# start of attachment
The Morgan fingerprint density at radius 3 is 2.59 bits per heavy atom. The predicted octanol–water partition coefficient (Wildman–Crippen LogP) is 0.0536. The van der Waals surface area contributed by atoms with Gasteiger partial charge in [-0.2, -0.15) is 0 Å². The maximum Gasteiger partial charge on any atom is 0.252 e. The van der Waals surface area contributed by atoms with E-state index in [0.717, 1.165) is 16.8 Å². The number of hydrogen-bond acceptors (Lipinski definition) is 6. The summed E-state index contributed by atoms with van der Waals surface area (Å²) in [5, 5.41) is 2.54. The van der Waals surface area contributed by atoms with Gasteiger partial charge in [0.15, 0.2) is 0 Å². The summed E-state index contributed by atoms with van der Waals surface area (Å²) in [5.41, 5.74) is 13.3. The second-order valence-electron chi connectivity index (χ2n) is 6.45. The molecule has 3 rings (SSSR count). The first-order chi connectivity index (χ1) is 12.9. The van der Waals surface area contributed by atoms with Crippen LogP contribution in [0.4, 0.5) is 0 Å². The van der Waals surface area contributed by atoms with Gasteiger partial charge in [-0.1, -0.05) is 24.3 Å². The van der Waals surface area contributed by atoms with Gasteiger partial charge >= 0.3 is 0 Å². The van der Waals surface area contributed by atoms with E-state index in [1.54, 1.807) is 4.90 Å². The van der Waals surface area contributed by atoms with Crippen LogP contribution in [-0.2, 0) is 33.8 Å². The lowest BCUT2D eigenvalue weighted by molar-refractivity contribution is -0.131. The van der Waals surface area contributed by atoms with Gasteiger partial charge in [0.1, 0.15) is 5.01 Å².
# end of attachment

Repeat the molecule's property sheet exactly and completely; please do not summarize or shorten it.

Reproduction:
The Morgan fingerprint density at radius 3 is 2.59 bits per heavy atom. The predicted octanol–water partition coefficient (Wildman–Crippen LogP) is 0.0536. The van der Waals surface area contributed by atoms with Gasteiger partial charge in [-0.2, -0.15) is 0 Å². The maximum Gasteiger partial charge on any atom is 0.252 e. The van der Waals surface area contributed by atoms with E-state index in [0.717, 1.165) is 16.8 Å². The number of hydrogen-bond acceptors (Lipinski definition) is 6. The summed E-state index contributed by atoms with van der Waals surface area (Å²) in [5, 5.41) is 2.54. The van der Waals surface area contributed by atoms with Gasteiger partial charge in [0.15, 0.2) is 0 Å². The summed E-state index contributed by atoms with van der Waals surface area (Å²) in [5.41, 5.74) is 13.3. The second-order valence-electron chi connectivity index (χ2n) is 6.45. The molecule has 3 rings (SSSR count). The first-order chi connectivity index (χ1) is 12.9. The van der Waals surface area contributed by atoms with Crippen LogP contribution in [0.4, 0.5) is 0 Å². The van der Waals surface area contributed by atoms with Gasteiger partial charge in [-0.1, -0.05) is 24.3 Å². The van der Waals surface area contributed by atoms with Gasteiger partial charge >= 0.3 is 0 Å². The van der Waals surface area contributed by atoms with E-state index in [1.54, 1.807) is 4.90 Å². The van der Waals surface area contributed by atoms with Crippen LogP contribution in [-0.2, 0) is 33.8 Å². The lowest BCUT2D eigenvalue weighted by molar-refractivity contribution is -0.131. The van der Waals surface area contributed by atoms with Gasteiger partial charge in [0.1, 0.15) is 5.01 Å².